The people of Mo are able to lose their heads and survive because they're functionally immortal, and the same eventually applied to the Ozites, with the first mention of this being in Road. Even before that, however, there were hints that the people of Oz were more resistant to decapitation and dismemberment than anyone in the Great Outside World. This is demonstrated by Nick Chopper, who explains in Wizard that he had all of his body parts gradually replaced with tin ones, which worked just as well. At the time, there's no indication as to what happened to his old flesh parts, but that information is revealed in Tin Woodman. By that time, Baum had thought out the immortality thing in more detail (although he still left plenty of unanswered questions), and decided that the cast-off parts would still be alive. The Tin Woodman has a conversation with his old head, which the tinsmith Ku-Klip keeps closed in a cabinet. The smith used the head of his other tin creation, Captain Fyter, in making the Frankenstein-like Chopfyt. The idea that a still-living head can be replaced by another one results in some interesting identity issues, and Tin Woodman is the book that does the most with that concept.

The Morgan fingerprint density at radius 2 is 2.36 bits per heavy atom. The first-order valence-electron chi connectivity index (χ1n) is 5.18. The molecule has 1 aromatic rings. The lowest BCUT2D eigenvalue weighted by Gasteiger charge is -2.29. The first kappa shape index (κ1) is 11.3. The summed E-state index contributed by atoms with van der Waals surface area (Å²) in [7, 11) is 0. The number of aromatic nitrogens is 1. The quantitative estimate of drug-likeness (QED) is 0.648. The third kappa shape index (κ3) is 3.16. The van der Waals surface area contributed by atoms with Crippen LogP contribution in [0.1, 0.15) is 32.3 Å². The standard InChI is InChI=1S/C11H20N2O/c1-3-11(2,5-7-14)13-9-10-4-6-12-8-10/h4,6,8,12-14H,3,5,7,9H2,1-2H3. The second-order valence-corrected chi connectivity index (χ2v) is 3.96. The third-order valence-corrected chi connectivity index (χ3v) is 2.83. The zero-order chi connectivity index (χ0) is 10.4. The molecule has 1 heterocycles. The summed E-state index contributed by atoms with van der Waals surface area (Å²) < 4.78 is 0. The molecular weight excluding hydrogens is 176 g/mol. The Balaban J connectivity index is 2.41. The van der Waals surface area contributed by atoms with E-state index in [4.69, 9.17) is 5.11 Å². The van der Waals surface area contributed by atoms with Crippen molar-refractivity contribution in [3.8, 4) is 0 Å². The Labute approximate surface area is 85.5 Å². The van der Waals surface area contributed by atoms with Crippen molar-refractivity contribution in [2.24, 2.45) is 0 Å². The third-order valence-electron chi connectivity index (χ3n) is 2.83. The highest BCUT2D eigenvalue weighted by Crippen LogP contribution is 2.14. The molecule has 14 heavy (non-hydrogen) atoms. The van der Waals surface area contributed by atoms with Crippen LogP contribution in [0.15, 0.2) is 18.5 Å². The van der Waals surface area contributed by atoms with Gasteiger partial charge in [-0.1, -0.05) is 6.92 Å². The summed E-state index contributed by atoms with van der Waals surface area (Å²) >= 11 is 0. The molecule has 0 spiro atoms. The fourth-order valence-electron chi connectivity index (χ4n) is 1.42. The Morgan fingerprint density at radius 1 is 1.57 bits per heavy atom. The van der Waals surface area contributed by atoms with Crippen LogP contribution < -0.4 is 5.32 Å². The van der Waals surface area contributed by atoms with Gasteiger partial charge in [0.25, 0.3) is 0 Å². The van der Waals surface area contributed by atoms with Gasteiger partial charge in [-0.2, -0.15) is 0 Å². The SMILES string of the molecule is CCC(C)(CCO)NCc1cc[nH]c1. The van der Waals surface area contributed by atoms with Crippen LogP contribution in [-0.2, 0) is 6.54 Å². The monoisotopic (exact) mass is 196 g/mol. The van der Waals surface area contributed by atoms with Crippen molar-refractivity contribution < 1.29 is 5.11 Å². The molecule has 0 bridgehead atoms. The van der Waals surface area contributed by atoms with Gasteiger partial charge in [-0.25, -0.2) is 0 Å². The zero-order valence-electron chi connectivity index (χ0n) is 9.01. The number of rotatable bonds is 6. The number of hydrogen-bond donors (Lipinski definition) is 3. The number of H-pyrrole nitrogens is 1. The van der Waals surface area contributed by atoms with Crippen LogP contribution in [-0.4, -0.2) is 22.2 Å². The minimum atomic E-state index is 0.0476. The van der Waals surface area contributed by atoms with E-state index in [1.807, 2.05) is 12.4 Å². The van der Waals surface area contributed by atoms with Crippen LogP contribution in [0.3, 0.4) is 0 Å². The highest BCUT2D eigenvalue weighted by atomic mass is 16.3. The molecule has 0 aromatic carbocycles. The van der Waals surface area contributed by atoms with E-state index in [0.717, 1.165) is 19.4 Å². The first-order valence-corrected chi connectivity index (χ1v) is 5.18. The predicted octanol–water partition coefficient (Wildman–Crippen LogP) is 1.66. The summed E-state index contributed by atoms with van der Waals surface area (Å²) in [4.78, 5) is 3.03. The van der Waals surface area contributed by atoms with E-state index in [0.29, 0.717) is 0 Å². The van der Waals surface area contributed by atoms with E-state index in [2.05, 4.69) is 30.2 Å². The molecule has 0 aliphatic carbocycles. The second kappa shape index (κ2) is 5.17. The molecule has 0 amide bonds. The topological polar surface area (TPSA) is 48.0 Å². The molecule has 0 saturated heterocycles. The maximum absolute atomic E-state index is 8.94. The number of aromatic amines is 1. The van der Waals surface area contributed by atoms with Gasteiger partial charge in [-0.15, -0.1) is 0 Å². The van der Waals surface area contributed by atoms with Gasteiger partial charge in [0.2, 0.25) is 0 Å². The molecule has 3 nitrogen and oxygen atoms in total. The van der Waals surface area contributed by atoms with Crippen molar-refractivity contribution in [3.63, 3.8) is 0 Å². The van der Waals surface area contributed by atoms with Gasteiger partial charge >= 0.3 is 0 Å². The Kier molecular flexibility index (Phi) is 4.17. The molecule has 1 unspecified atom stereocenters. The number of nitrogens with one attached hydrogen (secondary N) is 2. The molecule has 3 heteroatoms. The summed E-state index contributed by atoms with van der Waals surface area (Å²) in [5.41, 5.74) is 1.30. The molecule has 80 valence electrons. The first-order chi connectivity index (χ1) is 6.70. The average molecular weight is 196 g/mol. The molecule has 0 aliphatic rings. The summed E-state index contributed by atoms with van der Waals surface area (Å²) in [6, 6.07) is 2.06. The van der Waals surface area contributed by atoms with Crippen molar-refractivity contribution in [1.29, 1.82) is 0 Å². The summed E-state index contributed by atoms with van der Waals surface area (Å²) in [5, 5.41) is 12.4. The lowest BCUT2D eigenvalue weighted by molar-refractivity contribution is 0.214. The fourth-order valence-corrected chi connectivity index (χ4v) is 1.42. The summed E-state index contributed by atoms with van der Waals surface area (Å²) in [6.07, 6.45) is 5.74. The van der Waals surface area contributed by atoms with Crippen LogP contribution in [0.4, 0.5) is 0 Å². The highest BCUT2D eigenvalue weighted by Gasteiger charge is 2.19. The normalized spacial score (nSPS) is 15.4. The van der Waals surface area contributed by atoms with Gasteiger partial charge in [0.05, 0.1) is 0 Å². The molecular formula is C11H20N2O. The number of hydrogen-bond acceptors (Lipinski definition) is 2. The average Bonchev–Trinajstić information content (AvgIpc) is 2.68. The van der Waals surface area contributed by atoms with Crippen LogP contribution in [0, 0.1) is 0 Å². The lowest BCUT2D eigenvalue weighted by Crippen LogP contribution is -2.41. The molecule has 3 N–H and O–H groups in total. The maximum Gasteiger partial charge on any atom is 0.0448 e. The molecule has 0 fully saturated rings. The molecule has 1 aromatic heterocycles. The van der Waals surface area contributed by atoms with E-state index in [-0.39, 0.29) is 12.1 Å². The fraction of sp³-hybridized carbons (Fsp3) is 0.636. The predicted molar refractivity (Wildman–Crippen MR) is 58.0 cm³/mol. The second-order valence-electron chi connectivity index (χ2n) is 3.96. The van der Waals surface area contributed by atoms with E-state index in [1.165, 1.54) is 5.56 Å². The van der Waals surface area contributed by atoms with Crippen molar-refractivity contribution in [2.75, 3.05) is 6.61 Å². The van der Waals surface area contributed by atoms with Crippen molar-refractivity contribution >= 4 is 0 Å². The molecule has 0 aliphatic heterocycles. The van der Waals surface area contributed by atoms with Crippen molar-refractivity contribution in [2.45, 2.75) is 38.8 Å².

Ruth Plumly Thompson's Grampa also uses a lost head as a plot device, with the beginning showing influence from the Mo story. During a bad rainstorm, King Fumbo of Ragbad's head actually blows off, and Prince Tatters and the soldier Grampa go to search for it. In the meantime, the baker cooks a replacement head for the hapless monarch. Without giving too much of the story away, I think I can say that Tatters and Grampa succeed in their quest, and Ozma helps to attach the head more tightly than before.
This post isn't intended to be an exhaustive list of disembodied heads in the Oz series, but I do feel I should mention the Headmen from Silver Princess. These inhabitants of Headland, a small rocky area in the northeastern corner of Oz, are heads with giant ears that they use to fly around. When strangers intrude in their territory, they try to decapitate them (or, from their point of view, "debodicate" them). Their leader is described as an "ugly little Mugly," and Who's Who in Oz actually lists his name as Mugly. This probably wasn't Thompson's intention (I know she used the term "ugly mugly" in at least one other Oz book), but since the character is otherwise unnamed, I guess that's as good a name as any.